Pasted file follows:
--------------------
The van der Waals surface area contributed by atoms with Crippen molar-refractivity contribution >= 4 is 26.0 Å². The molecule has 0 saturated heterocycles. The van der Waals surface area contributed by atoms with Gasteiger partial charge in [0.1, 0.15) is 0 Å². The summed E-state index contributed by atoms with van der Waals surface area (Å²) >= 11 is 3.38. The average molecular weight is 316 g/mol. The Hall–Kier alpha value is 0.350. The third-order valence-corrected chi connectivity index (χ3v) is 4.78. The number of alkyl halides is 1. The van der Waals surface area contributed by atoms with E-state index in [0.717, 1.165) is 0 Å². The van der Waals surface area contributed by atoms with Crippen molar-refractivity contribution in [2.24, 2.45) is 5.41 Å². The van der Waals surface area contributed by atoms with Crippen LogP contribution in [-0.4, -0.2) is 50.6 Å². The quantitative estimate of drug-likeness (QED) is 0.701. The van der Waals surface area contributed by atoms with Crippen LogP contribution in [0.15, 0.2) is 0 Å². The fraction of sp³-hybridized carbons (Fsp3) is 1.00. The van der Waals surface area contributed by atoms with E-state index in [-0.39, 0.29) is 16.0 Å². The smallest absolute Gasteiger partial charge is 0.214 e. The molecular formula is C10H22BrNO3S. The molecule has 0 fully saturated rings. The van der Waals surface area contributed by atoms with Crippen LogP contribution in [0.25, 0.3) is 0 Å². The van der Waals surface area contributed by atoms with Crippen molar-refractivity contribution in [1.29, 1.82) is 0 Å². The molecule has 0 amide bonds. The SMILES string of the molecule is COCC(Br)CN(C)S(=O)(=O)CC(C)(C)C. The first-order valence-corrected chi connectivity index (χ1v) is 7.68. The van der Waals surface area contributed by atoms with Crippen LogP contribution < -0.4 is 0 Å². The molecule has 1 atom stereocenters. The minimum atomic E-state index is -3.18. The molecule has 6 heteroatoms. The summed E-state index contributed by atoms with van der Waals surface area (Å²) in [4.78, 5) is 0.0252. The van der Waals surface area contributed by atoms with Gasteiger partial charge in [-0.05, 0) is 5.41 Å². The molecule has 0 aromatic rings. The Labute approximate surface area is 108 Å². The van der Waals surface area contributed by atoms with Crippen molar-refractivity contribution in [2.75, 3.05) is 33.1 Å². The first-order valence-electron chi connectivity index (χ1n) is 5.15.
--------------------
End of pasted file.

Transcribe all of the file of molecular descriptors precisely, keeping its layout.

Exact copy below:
The van der Waals surface area contributed by atoms with Crippen molar-refractivity contribution >= 4 is 26.0 Å². The molecule has 0 saturated heterocycles. The van der Waals surface area contributed by atoms with Gasteiger partial charge in [0.1, 0.15) is 0 Å². The summed E-state index contributed by atoms with van der Waals surface area (Å²) >= 11 is 3.38. The average molecular weight is 316 g/mol. The Hall–Kier alpha value is 0.350. The third-order valence-corrected chi connectivity index (χ3v) is 4.78. The number of alkyl halides is 1. The van der Waals surface area contributed by atoms with E-state index in [0.717, 1.165) is 0 Å². The van der Waals surface area contributed by atoms with Crippen molar-refractivity contribution in [2.24, 2.45) is 5.41 Å². The van der Waals surface area contributed by atoms with Crippen LogP contribution in [-0.4, -0.2) is 50.6 Å². The quantitative estimate of drug-likeness (QED) is 0.701. The van der Waals surface area contributed by atoms with Crippen LogP contribution in [0.15, 0.2) is 0 Å². The fraction of sp³-hybridized carbons (Fsp3) is 1.00. The van der Waals surface area contributed by atoms with E-state index in [-0.39, 0.29) is 16.0 Å². The smallest absolute Gasteiger partial charge is 0.214 e. The molecular formula is C10H22BrNO3S. The molecule has 0 fully saturated rings. The van der Waals surface area contributed by atoms with Crippen LogP contribution in [0.25, 0.3) is 0 Å². The van der Waals surface area contributed by atoms with Crippen molar-refractivity contribution in [1.29, 1.82) is 0 Å². The molecule has 0 amide bonds. The SMILES string of the molecule is COCC(Br)CN(C)S(=O)(=O)CC(C)(C)C. The first-order valence-corrected chi connectivity index (χ1v) is 7.68. The van der Waals surface area contributed by atoms with Crippen LogP contribution < -0.4 is 0 Å². The molecule has 1 atom stereocenters. The minimum atomic E-state index is -3.18. The molecule has 6 heteroatoms. The summed E-state index contributed by atoms with van der Waals surface area (Å²) in [4.78, 5) is 0.0252. The van der Waals surface area contributed by atoms with Gasteiger partial charge in [-0.05, 0) is 5.41 Å². The molecule has 0 aromatic rings. The Labute approximate surface area is 108 Å². The van der Waals surface area contributed by atoms with Crippen molar-refractivity contribution in [2.75, 3.05) is 33.1 Å². The first-order valence-electron chi connectivity index (χ1n) is 5.15.